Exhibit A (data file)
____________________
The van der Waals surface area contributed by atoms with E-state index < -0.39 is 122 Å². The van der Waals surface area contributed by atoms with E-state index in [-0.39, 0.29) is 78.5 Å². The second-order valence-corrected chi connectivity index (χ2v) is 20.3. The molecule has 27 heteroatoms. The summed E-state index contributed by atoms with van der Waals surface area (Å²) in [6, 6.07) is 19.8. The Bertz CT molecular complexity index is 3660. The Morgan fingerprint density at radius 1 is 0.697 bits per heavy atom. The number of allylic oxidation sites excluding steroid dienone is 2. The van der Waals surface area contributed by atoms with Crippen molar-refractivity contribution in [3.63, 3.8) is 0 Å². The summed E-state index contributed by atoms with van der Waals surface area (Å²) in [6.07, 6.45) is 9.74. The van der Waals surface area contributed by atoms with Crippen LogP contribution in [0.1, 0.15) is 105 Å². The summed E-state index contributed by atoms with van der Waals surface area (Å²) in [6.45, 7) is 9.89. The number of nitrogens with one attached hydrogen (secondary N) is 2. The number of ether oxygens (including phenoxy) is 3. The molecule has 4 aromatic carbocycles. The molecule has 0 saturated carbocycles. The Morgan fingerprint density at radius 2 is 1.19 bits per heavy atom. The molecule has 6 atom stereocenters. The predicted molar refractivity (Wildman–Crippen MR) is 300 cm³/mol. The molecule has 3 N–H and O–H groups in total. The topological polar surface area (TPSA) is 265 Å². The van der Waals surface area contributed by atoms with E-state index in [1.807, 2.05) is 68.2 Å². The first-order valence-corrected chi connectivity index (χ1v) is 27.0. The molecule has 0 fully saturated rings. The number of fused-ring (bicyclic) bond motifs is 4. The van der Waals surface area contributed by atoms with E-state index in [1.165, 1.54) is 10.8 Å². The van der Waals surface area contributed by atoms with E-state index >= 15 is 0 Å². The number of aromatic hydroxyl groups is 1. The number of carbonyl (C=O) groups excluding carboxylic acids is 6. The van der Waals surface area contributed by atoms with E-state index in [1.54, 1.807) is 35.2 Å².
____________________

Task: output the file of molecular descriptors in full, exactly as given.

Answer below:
The van der Waals surface area contributed by atoms with E-state index < -0.39 is 122 Å². The van der Waals surface area contributed by atoms with E-state index in [-0.39, 0.29) is 78.5 Å². The second-order valence-corrected chi connectivity index (χ2v) is 20.3. The molecule has 27 heteroatoms. The summed E-state index contributed by atoms with van der Waals surface area (Å²) in [6, 6.07) is 19.8. The Bertz CT molecular complexity index is 3660. The Morgan fingerprint density at radius 1 is 0.697 bits per heavy atom. The number of allylic oxidation sites excluding steroid dienone is 2. The van der Waals surface area contributed by atoms with Crippen molar-refractivity contribution in [3.63, 3.8) is 0 Å². The summed E-state index contributed by atoms with van der Waals surface area (Å²) in [6.07, 6.45) is 9.74. The van der Waals surface area contributed by atoms with Crippen LogP contribution in [0.1, 0.15) is 105 Å². The summed E-state index contributed by atoms with van der Waals surface area (Å²) in [6.45, 7) is 9.89. The number of nitrogens with one attached hydrogen (secondary N) is 2. The number of ether oxygens (including phenoxy) is 3. The molecule has 4 aromatic carbocycles. The molecule has 0 saturated carbocycles. The Morgan fingerprint density at radius 2 is 1.19 bits per heavy atom. The molecule has 6 atom stereocenters. The predicted molar refractivity (Wildman–Crippen MR) is 300 cm³/mol. The molecule has 3 N–H and O–H groups in total. The topological polar surface area (TPSA) is 265 Å². The van der Waals surface area contributed by atoms with E-state index in [1.807, 2.05) is 68.2 Å². The first-order valence-corrected chi connectivity index (χ1v) is 27.0. The molecule has 0 fully saturated rings. The number of fused-ring (bicyclic) bond motifs is 4. The van der Waals surface area contributed by atoms with E-state index in [1.165, 1.54) is 10.8 Å². The van der Waals surface area contributed by atoms with E-state index >= 15 is 0 Å². The number of aromatic hydroxyl groups is 1. The number of carbonyl (C=O) groups excluding carboxylic acids is 6. The van der Waals surface area contributed by atoms with E-state index in [1.54, 1.807) is 35.2 Å².